Provide clear direction for what students must do to improve. If you merely identify what students do well or poorly, they won’t recognize how to correct assignments or develop their knowledge. Consider this comment: “Next time, explain your methodology in greater detail, including how you selected your example.” This statement is actionable because it gives the student specific instructions for elevating the quality of their work.
While feedback often focuses on what students should improve now, you should also share upcoming steps for them to take. After all, actionable feedback addresses immediate improvements while explaining what students can do to succeed on future assignments.
4. It’s timely.
Your institution may provide specific guidelines for grading assignments. Conversely, it may limit requirements to a general timeframe. Whatever your situation, it’s best to follow a timetable that empowers students to achieve the objectives established for your course (Ambrose et al., p. 142). But remember, the longer students must wait for feedback, the less impactful your comments will be. The bottom line: Don’t wait too long to grade assignments—grade them while concepts are fresh in your students’ minds.
5. It’s prioritized.
Focus your feedback on the skills that students must gain and improve. At the same time, strike a balance for how many comments to offer for each study area. If you say too much, students may ignore your feedback. They may also find a large number of comments discouraging or overwhelming.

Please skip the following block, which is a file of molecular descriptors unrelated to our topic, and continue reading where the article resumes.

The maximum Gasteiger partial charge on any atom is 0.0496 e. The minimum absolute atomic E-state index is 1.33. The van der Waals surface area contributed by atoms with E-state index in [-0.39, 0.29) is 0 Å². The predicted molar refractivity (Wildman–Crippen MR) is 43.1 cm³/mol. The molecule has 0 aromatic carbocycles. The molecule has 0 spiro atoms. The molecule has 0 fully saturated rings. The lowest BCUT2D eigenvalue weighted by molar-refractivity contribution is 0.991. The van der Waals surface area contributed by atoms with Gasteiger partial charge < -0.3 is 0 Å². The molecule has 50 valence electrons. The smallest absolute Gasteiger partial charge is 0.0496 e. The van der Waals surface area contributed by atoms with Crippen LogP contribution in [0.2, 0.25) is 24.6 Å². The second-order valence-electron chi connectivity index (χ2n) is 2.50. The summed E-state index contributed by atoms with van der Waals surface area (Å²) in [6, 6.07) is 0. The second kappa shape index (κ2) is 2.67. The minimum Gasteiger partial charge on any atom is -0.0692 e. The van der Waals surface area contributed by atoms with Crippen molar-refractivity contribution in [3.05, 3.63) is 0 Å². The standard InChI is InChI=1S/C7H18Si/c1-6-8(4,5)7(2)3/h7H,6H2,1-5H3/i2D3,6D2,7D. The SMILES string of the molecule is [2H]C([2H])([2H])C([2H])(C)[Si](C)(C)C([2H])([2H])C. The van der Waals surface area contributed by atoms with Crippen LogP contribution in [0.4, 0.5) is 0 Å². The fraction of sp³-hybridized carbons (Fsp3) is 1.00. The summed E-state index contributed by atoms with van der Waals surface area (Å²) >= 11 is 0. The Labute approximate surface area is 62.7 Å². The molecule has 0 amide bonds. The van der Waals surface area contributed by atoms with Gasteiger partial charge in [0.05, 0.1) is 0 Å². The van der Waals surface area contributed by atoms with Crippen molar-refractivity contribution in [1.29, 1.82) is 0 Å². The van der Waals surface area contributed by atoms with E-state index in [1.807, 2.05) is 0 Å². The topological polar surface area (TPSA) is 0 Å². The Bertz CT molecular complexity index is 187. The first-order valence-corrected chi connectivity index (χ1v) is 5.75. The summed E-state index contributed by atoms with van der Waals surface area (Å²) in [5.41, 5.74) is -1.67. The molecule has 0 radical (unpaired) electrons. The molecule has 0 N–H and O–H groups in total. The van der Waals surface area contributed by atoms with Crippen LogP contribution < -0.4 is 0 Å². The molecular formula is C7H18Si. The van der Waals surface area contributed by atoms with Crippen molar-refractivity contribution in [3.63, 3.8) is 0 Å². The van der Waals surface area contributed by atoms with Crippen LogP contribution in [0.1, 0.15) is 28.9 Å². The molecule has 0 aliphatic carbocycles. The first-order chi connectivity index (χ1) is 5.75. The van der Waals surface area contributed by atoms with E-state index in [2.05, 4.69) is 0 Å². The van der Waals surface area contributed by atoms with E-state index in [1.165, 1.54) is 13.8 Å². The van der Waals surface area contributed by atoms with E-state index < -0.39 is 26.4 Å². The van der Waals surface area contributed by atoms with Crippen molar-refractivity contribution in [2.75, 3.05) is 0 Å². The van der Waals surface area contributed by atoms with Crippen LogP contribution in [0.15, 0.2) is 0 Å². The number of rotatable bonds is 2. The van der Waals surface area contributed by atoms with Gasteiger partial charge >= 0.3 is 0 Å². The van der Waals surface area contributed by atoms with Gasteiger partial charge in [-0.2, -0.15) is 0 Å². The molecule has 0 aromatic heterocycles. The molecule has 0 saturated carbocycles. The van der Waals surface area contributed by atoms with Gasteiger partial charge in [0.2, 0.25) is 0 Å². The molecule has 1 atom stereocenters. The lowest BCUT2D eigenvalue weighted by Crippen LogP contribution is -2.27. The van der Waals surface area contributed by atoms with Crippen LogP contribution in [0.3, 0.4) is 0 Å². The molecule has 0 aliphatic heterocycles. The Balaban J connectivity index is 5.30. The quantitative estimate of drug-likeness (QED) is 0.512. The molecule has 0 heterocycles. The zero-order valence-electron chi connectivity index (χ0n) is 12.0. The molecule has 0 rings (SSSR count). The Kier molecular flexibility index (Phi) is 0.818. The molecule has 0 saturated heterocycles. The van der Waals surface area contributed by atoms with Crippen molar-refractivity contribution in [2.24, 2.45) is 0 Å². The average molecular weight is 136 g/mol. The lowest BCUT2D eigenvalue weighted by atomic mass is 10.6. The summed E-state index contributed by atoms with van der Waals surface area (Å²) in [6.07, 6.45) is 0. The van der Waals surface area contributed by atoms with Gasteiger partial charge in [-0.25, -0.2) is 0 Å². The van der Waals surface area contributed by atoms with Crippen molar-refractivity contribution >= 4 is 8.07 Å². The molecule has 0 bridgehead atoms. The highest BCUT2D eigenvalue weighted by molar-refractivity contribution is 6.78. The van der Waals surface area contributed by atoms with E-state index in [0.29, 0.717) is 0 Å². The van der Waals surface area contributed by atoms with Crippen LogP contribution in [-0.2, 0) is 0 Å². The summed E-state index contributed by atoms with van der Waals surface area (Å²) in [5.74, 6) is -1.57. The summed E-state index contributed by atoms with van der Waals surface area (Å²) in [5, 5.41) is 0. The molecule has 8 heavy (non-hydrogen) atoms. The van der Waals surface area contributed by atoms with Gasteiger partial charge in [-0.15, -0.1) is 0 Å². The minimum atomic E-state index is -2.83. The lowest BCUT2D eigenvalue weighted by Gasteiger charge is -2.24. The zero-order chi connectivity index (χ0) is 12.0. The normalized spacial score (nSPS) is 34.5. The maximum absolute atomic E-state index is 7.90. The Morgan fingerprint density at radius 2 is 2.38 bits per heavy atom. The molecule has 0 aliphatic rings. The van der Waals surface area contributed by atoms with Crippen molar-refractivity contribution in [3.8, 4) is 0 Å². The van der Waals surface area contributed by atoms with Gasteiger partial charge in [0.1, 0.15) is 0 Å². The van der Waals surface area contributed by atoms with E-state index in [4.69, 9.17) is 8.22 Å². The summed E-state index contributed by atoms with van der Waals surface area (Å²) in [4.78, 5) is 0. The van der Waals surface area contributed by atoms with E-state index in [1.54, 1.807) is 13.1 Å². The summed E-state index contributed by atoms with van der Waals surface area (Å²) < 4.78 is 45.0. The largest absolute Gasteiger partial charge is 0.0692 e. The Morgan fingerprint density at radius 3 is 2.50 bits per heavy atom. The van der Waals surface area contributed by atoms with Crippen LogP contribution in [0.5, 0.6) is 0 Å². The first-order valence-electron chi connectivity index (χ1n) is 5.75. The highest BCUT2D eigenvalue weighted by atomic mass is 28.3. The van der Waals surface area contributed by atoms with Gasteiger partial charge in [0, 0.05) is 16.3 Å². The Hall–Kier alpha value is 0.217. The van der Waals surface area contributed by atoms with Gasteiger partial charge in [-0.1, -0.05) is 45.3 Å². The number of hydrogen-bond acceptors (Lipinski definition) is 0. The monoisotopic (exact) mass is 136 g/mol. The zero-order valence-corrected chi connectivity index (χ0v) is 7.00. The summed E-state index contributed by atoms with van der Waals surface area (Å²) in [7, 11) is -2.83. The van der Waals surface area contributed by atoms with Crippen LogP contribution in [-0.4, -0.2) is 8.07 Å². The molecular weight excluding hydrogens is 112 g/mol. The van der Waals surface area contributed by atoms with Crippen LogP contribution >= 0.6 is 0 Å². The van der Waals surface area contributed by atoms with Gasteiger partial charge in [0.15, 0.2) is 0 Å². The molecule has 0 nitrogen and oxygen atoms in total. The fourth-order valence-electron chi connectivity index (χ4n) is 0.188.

What’s more, students can’t always discern between major and minor problems. When students receive too many comments, they often focus on making easy-to-fix corrections (Ambrose et al., 140). On the other hand, a lack of comments may give the impression that you’re disinterested. Therefore, offer a reasonable amount of feedback that focuses on the top skills that students should master.
6. It’s personalized.
In virtual courses, feedback is a central one-on-one interaction that you have with students. Ensure that your feedback not only speaks to the quality of work but a student’s character, too. To begin, use students’ first names to personalize each interaction. Also, consider writing in a casual or conversational tone. These small adjustments help students feel a connection with you as they review your comments.
Effective feedback goes beyond confirming correct answers. It also encourages students to further their understanding of concepts while establishing structures for you to facilitate their learning. As you work to maintain or create instructor presence virtually, the feedback characteristics reviewed in this article can help you form enduring connections with students and ensure they stay on track.
The truth is, as classroom teachers we already know what to do, but rapid change since the pandemic has left us feeling ill equipped. Tools like FeedbackPanda, used by over 30,000 teachers who have written 16 million student reports, can help get us back on course and prepare us for the future of learning whether it be in a brick & mortar or virtual classroom.
Carl Repp is the product manager for FeedPack Panda, a SureSwift Capital company. He was a school principal & public educator for 21 years, and has been an EdTech consultant & executive for the past 12 years.
Ambrose, S. A., Bridges, M. W., DiPietro, M., Lovett, M. C., & Norman, M. K. (2010). How learning works: Seven research-based principles for smart teaching. San Francisco, CA: Jossey-Bass.